‘You can’t call yourself a real Hokkaido climber until you’ve done Nipesotsu.’ It was early summer 2016, and the speaker was a grizzled but tough veteran of the Hokkaido hills in his seventies. Jeff and I were chatting to him on the summit of Ishikari-dake, looking over at the impressive peak of Nipesotsu across the expansive sea of forest to the south. It was already on our list, but now we knew we had to do it.
Then came the typhoons. It was an unprecedented few weeks in which the island took a real battering. The central area east of Daisetsusan was particularly hard hit. Countless forest roads were destroyed, so completely that they will never be reopened. One of them, unfortunately, led to the trailhead for Nipesotsu. Over the next couple of years we heard that people still braved the devastation and fought their way through to the old trailhead, but it meant at least a predawn start or an overnight expedition and somehow we never seemed to find the time. Then in summer 2018 we heard that the old route from Horoka Onsen, which had become overgrown and disused for many years, had now been cleared and reopened. Game on!
This route, though, is long and involves a lot of climbing. Jeff and I camped at Nukabira Onsen the previous night to ensure an early start. Up at 4.00 am, we fortified ourselves with coffee, bacon and eggs for the day ahead and were bright and early at the trailhead. It was a beautiful early autumn day. The first few hours were up through old mature forest with no real views, but eventually we reached a narrow ridge out of the trees to get our first glimpse of the mountain, looming massively before us. Still a long way to go, we realized.
The ridge went up and down, and finally steeply up to the main ridge where the old route came in from the right. Up here it was glorious alpine scenery, creeping pine (ハイマツ) bushes and open areas with patches of low shrubs with bright red foliage. Only a handful of other hikers were around. Beyond the small plateau of Tengudaira we could look across to the imposing main peak with its jagged summit ridge.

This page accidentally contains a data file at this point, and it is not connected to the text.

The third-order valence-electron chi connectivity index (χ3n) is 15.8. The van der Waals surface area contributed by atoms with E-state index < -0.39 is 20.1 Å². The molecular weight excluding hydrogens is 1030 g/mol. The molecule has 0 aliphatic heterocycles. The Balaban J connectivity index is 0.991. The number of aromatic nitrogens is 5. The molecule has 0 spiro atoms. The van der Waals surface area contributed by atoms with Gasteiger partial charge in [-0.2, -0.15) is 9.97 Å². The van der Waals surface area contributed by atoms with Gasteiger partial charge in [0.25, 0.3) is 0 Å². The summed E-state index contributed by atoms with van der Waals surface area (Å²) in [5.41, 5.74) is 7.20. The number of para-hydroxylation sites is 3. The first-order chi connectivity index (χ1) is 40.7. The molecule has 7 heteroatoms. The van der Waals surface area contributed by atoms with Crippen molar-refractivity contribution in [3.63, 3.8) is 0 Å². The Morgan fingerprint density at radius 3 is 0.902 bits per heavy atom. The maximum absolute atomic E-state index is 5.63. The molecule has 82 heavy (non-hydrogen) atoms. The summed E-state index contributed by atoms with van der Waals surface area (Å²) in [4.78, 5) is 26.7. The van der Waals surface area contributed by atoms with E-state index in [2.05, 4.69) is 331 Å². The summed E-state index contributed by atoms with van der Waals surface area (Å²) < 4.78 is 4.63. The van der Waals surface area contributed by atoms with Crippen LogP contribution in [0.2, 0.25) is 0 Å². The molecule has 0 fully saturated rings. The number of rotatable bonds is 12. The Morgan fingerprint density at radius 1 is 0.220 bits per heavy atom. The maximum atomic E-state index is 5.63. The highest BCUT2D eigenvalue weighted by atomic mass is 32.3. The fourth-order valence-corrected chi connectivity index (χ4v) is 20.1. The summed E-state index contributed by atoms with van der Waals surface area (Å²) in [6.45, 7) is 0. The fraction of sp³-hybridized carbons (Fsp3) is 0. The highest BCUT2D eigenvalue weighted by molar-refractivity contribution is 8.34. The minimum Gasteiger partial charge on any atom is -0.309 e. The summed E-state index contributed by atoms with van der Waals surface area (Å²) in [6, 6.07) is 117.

Before that, though, we had to descend into a substantial col before climbing back out and up the main peak. Our tiring legs resented losing the height but it was a still a glorious day so we plodded on and up, eventually reaching the top after noon. Nobody else was there. It was bright and clear, and we took in the panorama and sense of space all around us; not only could we see the Daisetsu and Tokachi mountains, but eastwards lay Akan, and far in the distance, Shiretoko.
After soaking in the view and having a bite to eat we reluctantly packed up and headed down. We knew it would be a long slog back so we wanted to be on our way down by 2.00 pm at the very latest. And, indeed, by the time we finally got back to the trailhead the shadows had lengthened and the forest was descending into gloom.
Horoka Onsen was only a few minutes away at the end of the road. And that’s just how it felt, a very end-of-the-road and slightly unreal vibe. We rolled up outside the ramshackle building in the dusk. Two foxes were curled up in front of the entrance; slightly above on the left a three-legged deer and her fawn were calmly grazing. Cue the banjo from Deliverance. We walked past them into the building. Nobody seemed to be around but after we hollered loudly a few times a wizened old lady appeared. We soon realized that the communication difficulties we were facing were not the result of our bad Japanese but because she was deaf as a post. All was soon resolved with the kind help of another patron, clearly a regular, and we headed into the baths. The facilities were extremely basic but we didn’t care a bit; as always it was great to relax in the steaming water while gazing out over the river gorge, and look back on another great day in the Hokkaido hills. At last we could call ourselves real Hokkaido climbers.